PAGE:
November 24, 2015

This depressing chart shows that the rich aren’t just grabbing a bigger slice of the income pie — they’re taking all of it  By Christopher Ingraham


By Christopher Ingraham September 25, 2014

(Pavlina Tcherneva)
Take a look at this chart, from Bard College economist Pavlina Tcherneva. In an August 2013 paper, she wrote
An examination of average income growth [in the U.S.] during every postwar expansion (from trough to peak) and its distribution between the wealthiest 10% and bottom 90% of households reveals that income growth becomes more inequitably distributed with every subsequent expansion during the entire postwar period. 
In other words, the wealthy are capturing more and more of the overall income growth during each expansion period. Notice the sharp drop in the bottom 90 percent's share of growth starting with the 1982-1990 period — thanks, Reaganomics! Not only that, but the bottom 90 percent actually saw their real income drop between 2009 and 2012.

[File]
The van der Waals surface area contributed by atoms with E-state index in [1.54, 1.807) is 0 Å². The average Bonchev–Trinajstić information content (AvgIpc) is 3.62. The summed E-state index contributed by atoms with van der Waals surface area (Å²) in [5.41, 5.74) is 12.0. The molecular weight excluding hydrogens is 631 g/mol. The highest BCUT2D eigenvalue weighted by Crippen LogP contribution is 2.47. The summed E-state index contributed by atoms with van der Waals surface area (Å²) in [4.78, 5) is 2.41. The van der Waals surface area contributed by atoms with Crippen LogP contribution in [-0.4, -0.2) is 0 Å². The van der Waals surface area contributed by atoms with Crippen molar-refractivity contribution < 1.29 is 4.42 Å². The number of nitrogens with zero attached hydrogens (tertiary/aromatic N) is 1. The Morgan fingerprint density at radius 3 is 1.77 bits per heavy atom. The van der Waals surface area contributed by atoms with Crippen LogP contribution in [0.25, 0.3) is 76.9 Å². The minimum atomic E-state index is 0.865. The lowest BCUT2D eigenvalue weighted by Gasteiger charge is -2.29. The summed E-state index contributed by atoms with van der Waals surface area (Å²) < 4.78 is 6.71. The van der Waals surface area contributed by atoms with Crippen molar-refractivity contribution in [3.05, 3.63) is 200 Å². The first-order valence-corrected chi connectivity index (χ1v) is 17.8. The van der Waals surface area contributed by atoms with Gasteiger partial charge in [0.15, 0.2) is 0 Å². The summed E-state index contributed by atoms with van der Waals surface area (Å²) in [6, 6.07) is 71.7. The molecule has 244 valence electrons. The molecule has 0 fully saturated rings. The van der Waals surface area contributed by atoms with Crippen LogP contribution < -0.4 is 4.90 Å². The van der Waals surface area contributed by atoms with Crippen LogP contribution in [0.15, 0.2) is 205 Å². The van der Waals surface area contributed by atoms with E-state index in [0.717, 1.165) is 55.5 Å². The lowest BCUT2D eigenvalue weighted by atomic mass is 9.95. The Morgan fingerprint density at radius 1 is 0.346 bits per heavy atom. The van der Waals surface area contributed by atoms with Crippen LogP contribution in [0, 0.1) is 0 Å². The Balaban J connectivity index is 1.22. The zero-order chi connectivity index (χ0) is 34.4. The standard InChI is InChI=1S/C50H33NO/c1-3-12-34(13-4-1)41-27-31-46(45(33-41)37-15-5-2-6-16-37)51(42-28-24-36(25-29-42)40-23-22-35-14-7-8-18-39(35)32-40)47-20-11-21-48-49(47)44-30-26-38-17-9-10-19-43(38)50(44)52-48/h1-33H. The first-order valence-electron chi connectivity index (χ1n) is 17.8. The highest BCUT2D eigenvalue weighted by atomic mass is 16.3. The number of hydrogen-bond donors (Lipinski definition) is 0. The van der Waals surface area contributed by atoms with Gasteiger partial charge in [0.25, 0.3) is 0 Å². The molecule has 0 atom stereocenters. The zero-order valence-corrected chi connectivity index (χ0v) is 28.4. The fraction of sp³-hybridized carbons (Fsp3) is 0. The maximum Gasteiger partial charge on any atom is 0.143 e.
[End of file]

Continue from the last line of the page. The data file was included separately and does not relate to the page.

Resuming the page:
This chart doesn't necessarily tell us anything new — we've known for some time that income inequality has risen steadily during the postwar period. But this chart is a novel way of illustrating that fact.
Tcherneva will be presenting these numbers and others at the 12th Post Keynesian Conference this Saturday, which will be live-streamed.


Christopher Ingraham writes about politics, drug policy and all things data. He previously worked at the Brookings Institution and the Pew Research Center.

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